Captured in the period between the release of the Grateful Dead's From the Mars Hotel LP and their touring hiatus that began in late 1974, this lively set from Jerry Garcia and longtime collaborator Merl Saunders has a comfortable, spontaneous ease to it. Recorded on August 11, 1974 and released as part of the archival GarciaLive series, this release essentially features the Legion of Mary band which would form just a few months later and was the subject of 2013's GarciaLive">GarciaLive, Vol. 3">GarciaLive">. By this point, the Saunders-Garcia partnership was already well established and their preferred venue, Keystone Berkeley, provided a relaxed space to try out the various facets of their funk, rock, and R&B repertoire. The set list consists largely of standards, including {|the Four Tops">GarciaLive, Vol. 3 collection. For this set, however, the Dead's own Bill Kreutzmann is behind the drum kit instead of {|Ron Tutt">GarciaLive, Vol. 3">GarciaLive">{|GarciaLive, Vol. 3 collection. For this set, however, the Dead's own Bill Kreutzmann is behind the drum kit instead of {|Ron Tutt. By this point, the Saunders-Garcia partnership was already well established and their preferred venue, Keystone Berkeley, provided a relaxed space to try out the various facets of their funk, rock, and R&B repertoire. The set list consists largely of standards, including {|the Four Tops' "Ain't No Woman (Like the One I've Got)," {|Junior Walker & the Allstars">Ron Tutt">GarciaLive, Vol. 3">GarciaLive">{|GarciaLive, Vol. 3 collection. For this set, however, the Dead's own Bill Kreutzmann is behind the drum kit instead of {|Ron Tutt. By this point, the Saunders-Garcia partnership was already well established and their preferred venue, Keystone Berkeley, provided a relaxed space to try out the various facets of their funk, rock, and R&B repertoire. The set list consists largely of standards, including {|the Four Tops">GarciaLive, Vol. 3 collection. For this set, however, the Dead's own Bill Kreutzmann is behind the drum kit instead of {|Ron Tutt">GarciaLive, Vol. 3">GarciaLive">{|GarciaLive, Vol. 3 collection. For this set, however, the Dead's own Bill Kreutzmann is behind the drum kit instead of {|Ron Tutt. By this point, the Saunders-Garcia partnership was already well established and their preferred venue, Keystone Berkeley, provided a relaxed space to try out the various facets of their funk, rock, and R&B repertoire. The set list consists largely of standards, including {|the Four Tops' "Ain't No Woman (Like the One I've Got)," {|Junior Walker & the Allstars' "(I'm A) Roadrunner," and a nice closing rendition of {|the Band">GarciaLive, Vol. 3 collection. For this set, however, the Dead's own Bill Kreutzmann is behind the drum kit instead of {|Ron Tutt. By this point, the Saunders-Garcia partnership was already well established and their preferred venue, Keystone Berkeley, provided a relaxed space to try out the various facets of their funk, rock, and R&B repertoire. The set list consists largely of standards, including {|the Four Tops">GarciaLive, Vol. 3 collection. For this set, however, the Dead's own Bill Kreutzmann is behind the drum kit instead of {|Ron Tutt">GarciaLive, Vol. 3">GarciaLive">{|GarciaLive, Vol. 3 collection. For this set, however, the Dead's own Bill Kreutzmann is behind the drum kit instead of {|Ron Tutt. By this point, the Saunders-Garcia partnership was already well established and their preferred venue, Keystone Berkeley, provided a relaxed space to try out the various facets of their funk, rock, and R&B repertoire. The set list consists largely of standards, including {|the Four Tops' "Ain't No Woman (Like the One I've Got)," {|Junior Walker & the Allstars">Ron Tutt">GarciaLive, Vol. 3">GarciaLive">{|GarciaLive, Vol. 3 collection. For this set, however, the Dead's own Bill Kreutzmann is behind the drum kit instead of {|Ron Tutt. By this point, the Saunders-Garcia partnership was already well established and their preferred venue, Keystone Berkeley, provided a relaxed space to try out the various facets of their funk, rock, and R&B repertoire. The set list consists largely of standards, including {|the Four Tops">GarciaLive, Vol. 3 collection. For this set, however, the Dead's own Bill Kreutzmann is behind the drum kit instead of {|Ron Tutt">GarciaLive, Vol. 3">GarciaLive">{|GarciaLive, Vol. 3 collection. For this set, however, the Dead's own Bill Kreutzmann is behind the drum kit instead of {|Ron Tutt. By this point, the Saunders-Garcia partnership was already well established and their preferred venue, Keystone Berkeley, provided a relaxed space to try out the various facets of their funk, rock, and R&B repertoire. The set list consists largely of standards, including {|the Four Tops' "Ain't No Woman (Like the One I've Got)," {|Junior Walker & the Allstars' "(I'm A) Roadrunner," and a nice closing rendition of {|the Band's "The Night They Drove Old Dixie Down." Still young and adventurous, Garcia's solos range far and wide and he nimbly duels with Saunders' B-3 and Martin Fierro's saxophone. As far as the rhythm battery is concerned, it's nice to hear Kreutzmann lock in with a pocket bass player like {|John Kahn">Ron Tutt. By this point, the Saunders-Garcia partnership was already well established and their preferred venue, Keystone Berkeley, provided a relaxed space to try out the various facets of their funk, rock, and R&B repertoire. The set list consists largely of standards, including {|the Four Tops">GarciaLive, Vol. 3 collection. For this set, however, the Dead's own Bill Kreutzmann is behind the drum kit instead of {|Ron Tutt">GarciaLive, Vol. 3">GarciaLive">{|GarciaLive, Vol. 3 collection. For this set, however, the Dead's own Bill Kreutzmann is behind the drum kit instead of {|Ron Tutt. By this point, the Saunders-Garcia partnership was already well established and their preferred venue, Keystone Berkeley, provided a relaxed space to try out the various facets of their funk, rock, and R&B repertoire. The set list consists largely of standards, including {|the Four Tops' "Ain't No Woman (Like the One I've Got)," {|Junior Walker & the Allstars">Ron Tutt">GarciaLive, Vol. 3">GarciaLive">{|GarciaLive, Vol. 3 collection. For this set, however, the Dead's own Bill Kreutzmann is behind the drum kit instead of {|Ron Tutt. By this point, the Saunders-Garcia partnership was already well established and their preferred venue, Keystone Berkeley, provided a relaxed space to try out the various facets of their funk, rock, and R&B repertoire. The set list consists largely of standards, including {|the Four Tops">GarciaLive, Vol. 3 collection. For this set, however, the Dead's own Bill Kreutzmann is behind the drum kit instead of {|Ron Tutt">GarciaLive, Vol. 3">GarciaLive">{|GarciaLive, Vol. 3 collection. For this set, however, the Dead's own Bill Kreutzmann is behind the drum kit instead of {|Ron Tutt. By this point, the Saunders-Garcia partnership was already well established and their preferred venue, Keystone Berkeley, provided a relaxed space to try out the various facets of their funk, rock, and R&B repertoire. The set list consists largely of standards, including {|the Four Tops' "Ain't No Woman (Like the One I've Got)," {|Junior Walker & the Allstars' "(I'm A) Roadrunner," and a nice closing rendition of {|the Band">GarciaLive, Vol. 3 collection. For this set, however, the Dead's own Bill Kreutzmann is behind the drum kit instead of {|Ron Tutt. By this point, the Saunders-Garcia partnership was already well established and their preferred venue, Keystone Berkeley, provided a relaxed space to try out the various facets of their funk, rock, and R&B repertoire. The set list consists largely of standards, including {|the Four Tops">GarciaLive, Vol. 3 collection. For this set, however, the Dead's own Bill Kreutzmann is behind the drum kit instead of {|Ron Tutt">GarciaLive, Vol. 3">GarciaLive">{|GarciaLive, Vol. 3 collection. For this set, however, the Dead's own Bill Kreutzmann is behind the drum kit instead of {|Ron Tutt. By this point, the Saunders-Garcia partnership was already well established and their preferred venue, Keystone Berkeley, provided a relaxed space to try out the various facets of their funk, rock, and R&B repertoire. The set list consists largely of standards, including {|the Four Tops' "Ain't No Woman (Like the One I've Got)," {|Junior Walker & the Allstars">Ron Tutt">GarciaLive, Vol. 3">GarciaLive">{|GarciaLive, Vol. 3 collection. For this set, however, the Dead's own Bill Kreutzmann is behind the drum kit instead of {|Ron Tutt. By this point, the Saunders-Garcia partnership was already well established and their preferred venue, Keystone Berkeley, provided a relaxed space to try out the various facets of their funk, rock, and R&B repertoire. The set list consists largely of standards, including {|the Four Tops">GarciaLive, Vol. 3 collection. For this set, however, the Dead's own Bill Kreutzmann is behind the drum kit instead of {|Ron Tutt">GarciaLive, Vol. 3">GarciaLive">{|GarciaLive, Vol. 3 collection. For this set, however, the Dead's own Bill Kreutzmann is behind the drum kit instead of {|Ron Tutt. By this point, the Saunders-Garcia partnership was already well established and their preferred venue, Keystone Berkeley, provided a relaxed space to try out the various facets of their funk, rock, and R&B repertoire. The set list consists largely of standards, including {|the Four Tops' "Ain't No Woman (Like the One I've Got)," {|Junior Walker & the Allstars' "(I'm A) Roadrunner," and a nice closing rendition of {|the Band's "The Night They Drove Old Dixie Down." Still young and adventurous, Garcia's solos range far and wide and he nimbly duels with Saunders' B-3 and Martin Fierro's saxophone. As far as the rhythm battery is concerned, it's nice to hear Kreutzmann lock in with a pocket bass player like {|John Kahn and together, for the most part, they maintain a solid groove as the conversation unfolds among the five players. Fierro brandishes his flute on a few numbers, including the bossa nova-flavored original "La La," expanding the band's tonal palette a bit. The highlights, though, are in the extended jams, particularly the 19-minute "The Harder They Come," which feels like a dynamic zenith of this set.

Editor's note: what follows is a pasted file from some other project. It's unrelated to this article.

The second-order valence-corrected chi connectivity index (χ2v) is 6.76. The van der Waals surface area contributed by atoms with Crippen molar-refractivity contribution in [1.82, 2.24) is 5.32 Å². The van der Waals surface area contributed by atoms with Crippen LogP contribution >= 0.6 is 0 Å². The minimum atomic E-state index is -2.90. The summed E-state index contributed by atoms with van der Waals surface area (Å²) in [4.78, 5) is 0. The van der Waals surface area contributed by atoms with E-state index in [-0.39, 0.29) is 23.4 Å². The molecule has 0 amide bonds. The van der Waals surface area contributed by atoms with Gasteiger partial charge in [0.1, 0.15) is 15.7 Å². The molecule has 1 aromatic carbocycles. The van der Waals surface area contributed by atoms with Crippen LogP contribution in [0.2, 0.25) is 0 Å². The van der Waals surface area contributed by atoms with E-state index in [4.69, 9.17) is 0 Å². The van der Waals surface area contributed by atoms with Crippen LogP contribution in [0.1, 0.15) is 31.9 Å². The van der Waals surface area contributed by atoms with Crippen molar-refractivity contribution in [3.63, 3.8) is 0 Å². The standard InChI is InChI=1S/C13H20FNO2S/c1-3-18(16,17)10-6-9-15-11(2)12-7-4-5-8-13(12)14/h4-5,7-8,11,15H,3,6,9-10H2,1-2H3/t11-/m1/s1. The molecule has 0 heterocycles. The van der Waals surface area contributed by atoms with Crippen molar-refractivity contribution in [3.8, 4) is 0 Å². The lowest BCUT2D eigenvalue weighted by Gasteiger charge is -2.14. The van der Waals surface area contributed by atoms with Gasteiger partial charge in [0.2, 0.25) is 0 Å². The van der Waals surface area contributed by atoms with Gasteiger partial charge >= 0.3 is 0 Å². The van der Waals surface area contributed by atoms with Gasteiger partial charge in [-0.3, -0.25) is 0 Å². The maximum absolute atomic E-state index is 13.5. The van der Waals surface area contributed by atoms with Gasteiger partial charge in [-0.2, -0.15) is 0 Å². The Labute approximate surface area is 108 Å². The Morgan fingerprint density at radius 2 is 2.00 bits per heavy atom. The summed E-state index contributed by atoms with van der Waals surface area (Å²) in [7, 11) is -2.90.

Product Details